If we do not learn to study the Bible on our own, then we become the hindrance to the perfecting work of the word of God (2 Tim 3:17).
In our local assembly we have special workshops to practice studying the Bible. (Yes, there is quiet time during these meetings.)
These are not teaching or preaching meetings. The goal is to get engaged in doing study. Since we are doing it as a group, the study is guided, but the attendees do the studying.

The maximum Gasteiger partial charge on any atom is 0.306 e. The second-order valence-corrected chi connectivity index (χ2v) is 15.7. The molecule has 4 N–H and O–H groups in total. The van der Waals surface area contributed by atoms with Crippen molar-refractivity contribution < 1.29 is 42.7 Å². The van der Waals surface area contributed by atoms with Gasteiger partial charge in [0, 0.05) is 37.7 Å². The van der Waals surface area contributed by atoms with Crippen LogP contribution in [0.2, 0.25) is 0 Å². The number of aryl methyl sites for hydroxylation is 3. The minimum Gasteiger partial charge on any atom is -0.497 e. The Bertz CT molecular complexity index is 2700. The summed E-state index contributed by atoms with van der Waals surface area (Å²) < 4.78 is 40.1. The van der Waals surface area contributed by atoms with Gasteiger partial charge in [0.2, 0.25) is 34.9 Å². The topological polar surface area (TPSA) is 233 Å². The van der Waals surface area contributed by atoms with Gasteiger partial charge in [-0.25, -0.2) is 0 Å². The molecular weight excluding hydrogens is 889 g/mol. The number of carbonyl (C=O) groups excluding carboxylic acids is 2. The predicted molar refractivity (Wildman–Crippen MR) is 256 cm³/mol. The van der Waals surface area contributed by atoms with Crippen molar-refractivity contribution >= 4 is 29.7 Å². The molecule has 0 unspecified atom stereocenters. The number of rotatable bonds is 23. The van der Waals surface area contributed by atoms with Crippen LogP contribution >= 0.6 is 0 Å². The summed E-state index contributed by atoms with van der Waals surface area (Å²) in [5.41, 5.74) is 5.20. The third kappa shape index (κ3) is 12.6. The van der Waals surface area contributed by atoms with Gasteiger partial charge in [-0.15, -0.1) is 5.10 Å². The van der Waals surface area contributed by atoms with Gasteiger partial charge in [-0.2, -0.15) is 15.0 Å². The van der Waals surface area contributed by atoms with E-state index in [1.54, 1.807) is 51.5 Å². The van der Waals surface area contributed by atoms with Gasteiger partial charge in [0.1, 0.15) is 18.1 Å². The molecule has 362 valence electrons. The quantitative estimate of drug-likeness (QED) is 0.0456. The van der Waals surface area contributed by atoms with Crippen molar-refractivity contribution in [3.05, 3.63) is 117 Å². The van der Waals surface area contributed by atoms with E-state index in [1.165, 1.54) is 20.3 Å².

We focus on two foundational study skills: summarizing and comparing passages.
Summarizing requires engaging your mind to restate what you read in much fewer words. This strengthens your ability to prioritize what is most important (i.e. not miss the forest for the trees).
Comparing requires finding both similarities and differences between passages. This strengthens your ability to observe and pay attention to detail (i.e. focus on the trees).
These may sound like very simple tasks, but you would be amazed at how many doctrinal disasters would be avoided if people were more adept at summarizing and comparing passages.
By His grace,
Justin “practice makes perfect” Johnson